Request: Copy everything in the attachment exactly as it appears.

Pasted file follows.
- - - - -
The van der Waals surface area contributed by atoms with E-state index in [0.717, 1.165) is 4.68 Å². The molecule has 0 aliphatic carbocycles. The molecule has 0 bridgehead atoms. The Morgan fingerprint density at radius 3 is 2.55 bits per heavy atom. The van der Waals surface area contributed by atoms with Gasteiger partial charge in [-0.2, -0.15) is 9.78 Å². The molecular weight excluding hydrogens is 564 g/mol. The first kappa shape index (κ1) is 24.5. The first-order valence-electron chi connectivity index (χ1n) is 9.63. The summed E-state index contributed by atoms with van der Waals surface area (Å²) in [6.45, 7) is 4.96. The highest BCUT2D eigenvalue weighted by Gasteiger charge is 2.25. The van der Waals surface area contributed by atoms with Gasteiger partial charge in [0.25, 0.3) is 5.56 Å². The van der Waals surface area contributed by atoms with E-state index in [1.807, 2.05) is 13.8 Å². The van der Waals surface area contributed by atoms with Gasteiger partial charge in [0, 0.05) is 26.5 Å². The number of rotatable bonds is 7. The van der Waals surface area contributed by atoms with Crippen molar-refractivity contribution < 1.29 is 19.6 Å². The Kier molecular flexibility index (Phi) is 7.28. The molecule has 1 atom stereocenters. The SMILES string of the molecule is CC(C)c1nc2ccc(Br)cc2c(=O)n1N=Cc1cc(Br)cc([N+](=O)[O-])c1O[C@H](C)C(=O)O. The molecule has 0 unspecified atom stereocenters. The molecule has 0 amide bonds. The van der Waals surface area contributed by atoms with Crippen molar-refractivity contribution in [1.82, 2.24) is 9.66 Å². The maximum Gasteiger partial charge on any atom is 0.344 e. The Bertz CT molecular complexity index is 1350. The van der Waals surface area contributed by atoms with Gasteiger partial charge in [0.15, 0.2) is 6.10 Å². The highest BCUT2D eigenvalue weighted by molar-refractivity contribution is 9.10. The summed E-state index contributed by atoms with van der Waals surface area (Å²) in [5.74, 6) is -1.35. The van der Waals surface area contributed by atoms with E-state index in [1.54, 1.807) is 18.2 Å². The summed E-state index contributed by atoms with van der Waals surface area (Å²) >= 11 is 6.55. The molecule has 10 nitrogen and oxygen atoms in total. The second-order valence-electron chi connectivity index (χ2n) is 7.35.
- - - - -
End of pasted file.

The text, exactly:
The van der Waals surface area contributed by atoms with E-state index in [0.717, 1.165) is 4.68 Å². The molecule has 0 aliphatic carbocycles. The molecule has 0 bridgehead atoms. The Morgan fingerprint density at radius 3 is 2.55 bits per heavy atom. The van der Waals surface area contributed by atoms with Gasteiger partial charge in [-0.2, -0.15) is 9.78 Å². The molecular weight excluding hydrogens is 564 g/mol. The first kappa shape index (κ1) is 24.5. The first-order valence-electron chi connectivity index (χ1n) is 9.63. The summed E-state index contributed by atoms with van der Waals surface area (Å²) in [6.45, 7) is 4.96. The highest BCUT2D eigenvalue weighted by Gasteiger charge is 2.25. The van der Waals surface area contributed by atoms with Gasteiger partial charge in [0.25, 0.3) is 5.56 Å². The van der Waals surface area contributed by atoms with E-state index in [1.807, 2.05) is 13.8 Å². The van der Waals surface area contributed by atoms with Gasteiger partial charge in [0, 0.05) is 26.5 Å². The number of rotatable bonds is 7. The van der Waals surface area contributed by atoms with Crippen molar-refractivity contribution < 1.29 is 19.6 Å². The Kier molecular flexibility index (Phi) is 7.28. The molecule has 1 atom stereocenters. The SMILES string of the molecule is CC(C)c1nc2ccc(Br)cc2c(=O)n1N=Cc1cc(Br)cc([N+](=O)[O-])c1O[C@H](C)C(=O)O. The molecule has 0 unspecified atom stereocenters. The molecule has 0 amide bonds. The van der Waals surface area contributed by atoms with Crippen molar-refractivity contribution in [1.82, 2.24) is 9.66 Å². The maximum Gasteiger partial charge on any atom is 0.344 e. The Bertz CT molecular complexity index is 1350. The van der Waals surface area contributed by atoms with Gasteiger partial charge in [0.15, 0.2) is 6.10 Å². The highest BCUT2D eigenvalue weighted by molar-refractivity contribution is 9.10. The summed E-state index contributed by atoms with van der Waals surface area (Å²) in [5.74, 6) is -1.35. The van der Waals surface area contributed by atoms with E-state index in [1.54, 1.807) is 18.2 Å². The summed E-state index contributed by atoms with van der Waals surface area (Å²) >= 11 is 6.55. The molecule has 10 nitrogen and oxygen atoms in total. The second-order valence-electron chi connectivity index (χ2n) is 7.35.